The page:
"I honestly think they didn't think there was going to be a fight," Verduin said of the council and the mayor. "They made this ordinance thinking they wouldn't enforce it, they'd just do this and all the immigrants would run and it would be over. I think they thought it would just go away."

Immigrant business owners say they have transformed what was a bankrupt former mill town full of "for rent" signs into a vibrant downtown corridor that fuels the local economy.

"Four years ago, I came to see the town with my brother. We were looking for a place, and it was all empty," said Franco Ordo񥺬 who emigrated from Ecuador to the U.S. 17 years ago. Ordo񥺠is the owner of King Chicken Churrascaria, a restaurant along the main shopping street in town. "Everyone in Riverside knows we revitalized this place." Ordonez said even legal immigrants like himself are deeply offended by the ordinance and worried that it will destroy the local economy. He said his business, like many on his street, is off by more than 60 percent since the ordinance passed.

"It's a dangerous situation; we're playing with democracy, we're playing with peace," he said. "We're bringing the roots of racism back again. We need to live in peace and take care of our neighbors."

Locally, church leaders in the town, including a priest who conducts Portuguese-language Masses, have been trying to calm people's fears and answer questions from all sides. Undocumented immigrants want to know if they can bring their children back to school. Legal residents wonder if they are obliged to turn people in.

"Riverside is a small town, and because it's a small town, the people who are the most afraid always make the most noise," said the Rev. Daniel Fink of St. Casimir R.C. Church in Riverside. Fink was a priest at St. John Kanty R.C. Church in Clifton. "Fear causes rumors; it can become almost like a witch hunt. The tensions are rising and it could almost become a mob -- it easily could derail if cooler heads don't prevail."

A nation watches

Congress suspended its debate over illegal immigration for the summer without passing any legislation. That has led several communities like Riverside to consider passing their own anti-illegal immigrant measures.

Riverside is the first township in New Jersey to pass such an ordinance. Besides Hazelton, anti-illegal immigrant ordinances have been introduced in towns in Florida and California, but are being challenged in court.

Riverside's ordinance has even made the national news in Brazil.

The organization of Hispanic clergy, CONLAMIC, is trying to mobilize support for a march on Riverside for Aug. 20. The group hopes to draw thousands to the tiny town to send a clear message that such ordinances should not be allowed to stand. Organizers complain the township has not responded to several requests for a permit for the protest.

CONLAMIC is also building an argument it plans to unveil in federal court that municipalities cannot legislate on issues under federal jurisdiction.

"I'm hoping it will be a test case for New Jersey, and if we're victorious, hopefully it could be applied to other parts of the country," said William Sanchez, CONLAMIC's lawyer. "We cannot allow in the United States for cities and municipalities to establish immigration policies, which is clearly in the hands of the federal government. Cities and states are frustrated and trying to take things into their own hands, but they cannot."But supporters of the ordinance continue to say they are happy their town stepped up where the federal government has failed to act.

"I think it's about time they did something about it," said D'Agostino, the barber. "The Brazilians are gonna take it court to try and stop it, but as far as stopping the illegals, that's (the ordinance) got to be passed." Those opposed to it recognize their small town's ordinance could have major implications for the nationwide immigration debate.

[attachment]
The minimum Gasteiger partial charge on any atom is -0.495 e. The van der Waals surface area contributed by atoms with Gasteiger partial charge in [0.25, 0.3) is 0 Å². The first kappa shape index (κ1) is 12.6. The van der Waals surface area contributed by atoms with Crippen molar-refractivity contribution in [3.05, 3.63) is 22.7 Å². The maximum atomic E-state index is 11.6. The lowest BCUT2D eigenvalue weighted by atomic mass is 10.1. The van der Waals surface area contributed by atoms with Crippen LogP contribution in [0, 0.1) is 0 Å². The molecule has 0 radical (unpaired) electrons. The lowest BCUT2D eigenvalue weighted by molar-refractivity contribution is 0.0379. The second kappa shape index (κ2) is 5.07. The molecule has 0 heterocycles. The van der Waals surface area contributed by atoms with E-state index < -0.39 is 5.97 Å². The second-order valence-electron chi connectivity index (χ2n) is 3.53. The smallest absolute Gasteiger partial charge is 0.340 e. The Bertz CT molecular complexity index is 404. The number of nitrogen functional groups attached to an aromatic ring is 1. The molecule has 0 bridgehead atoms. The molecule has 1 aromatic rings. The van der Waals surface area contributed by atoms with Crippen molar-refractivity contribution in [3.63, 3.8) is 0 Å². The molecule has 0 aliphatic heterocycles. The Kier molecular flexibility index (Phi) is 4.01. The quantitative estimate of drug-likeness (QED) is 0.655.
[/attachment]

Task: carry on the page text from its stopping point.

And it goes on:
"I will work to get rid of this ordinance for the sake of this town, and the sake of God's people, because it's an injustice taking place here in Riverside," business owner Ordo񥺠said. "If the judges don't take care of this, this will happen all over the United States. We don't need a civil war in America."

Excerpts from Riverside, NJ's Illegal Immigration Relief Act

Under Section 2 - Findings and Declaration of Purpose
"That illegal immigration contributes to negative impacts on our streets and housing, negatively impacts our neighborhoods, subjects our classrooms to overcrowding and puts distend demands on our schools edging our schools to fiscal hardships, leads to higher crime rates, adds demands on all aspects of pubic safety jeopardizing the pubic safety of legal residents and diminishes our overall quality of life.

That the Township of Riverside is empowered and mandated by the people of the Township of Riverside to abate the nuisance of illegal immigration by aggressively prohibiting and punishing the acts, policies and people and businesses that aid and abet illegal immigrants."
Under Section 4 - Business Permits, Contracts or Grants
"Any for-profit entity ... that aids or abets illegal immigration shall be denied approval of a business permit, the renewal of a business permit, township contracts or grants for a period not less than five years from its last offense.

"Aiding and abetting shall include ... the hiring or attempted hiring of illegal aliens, renting or leasing to illegal aliens, or funding or aiding in the establishment of a day laborer center that does not verify legal work status."
Under Section 5 - Renting to Illegal Aliens
"Illegal aliens are prohibited from leasing or renting property.

"Any person or entity that violates this section shall be subject to a fine of not less than $1,000."

Reach Samantha Henry at 973-569-7172 or

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Plainfield resident since 1983. Retired as the city's Public Information Officer in 2006; prior to that Community Programs Coordinator for the Plainfield Public Library. Founding member and past president of: Faith, Bricks & Mortar; Residents Supporting Victorian Plainfield; and PCO (the outreach nonprofit of Grace Episcopal Church). Supporter of the Library, Symphony and Historic Society as well as other community groups, and active in Democratic politics.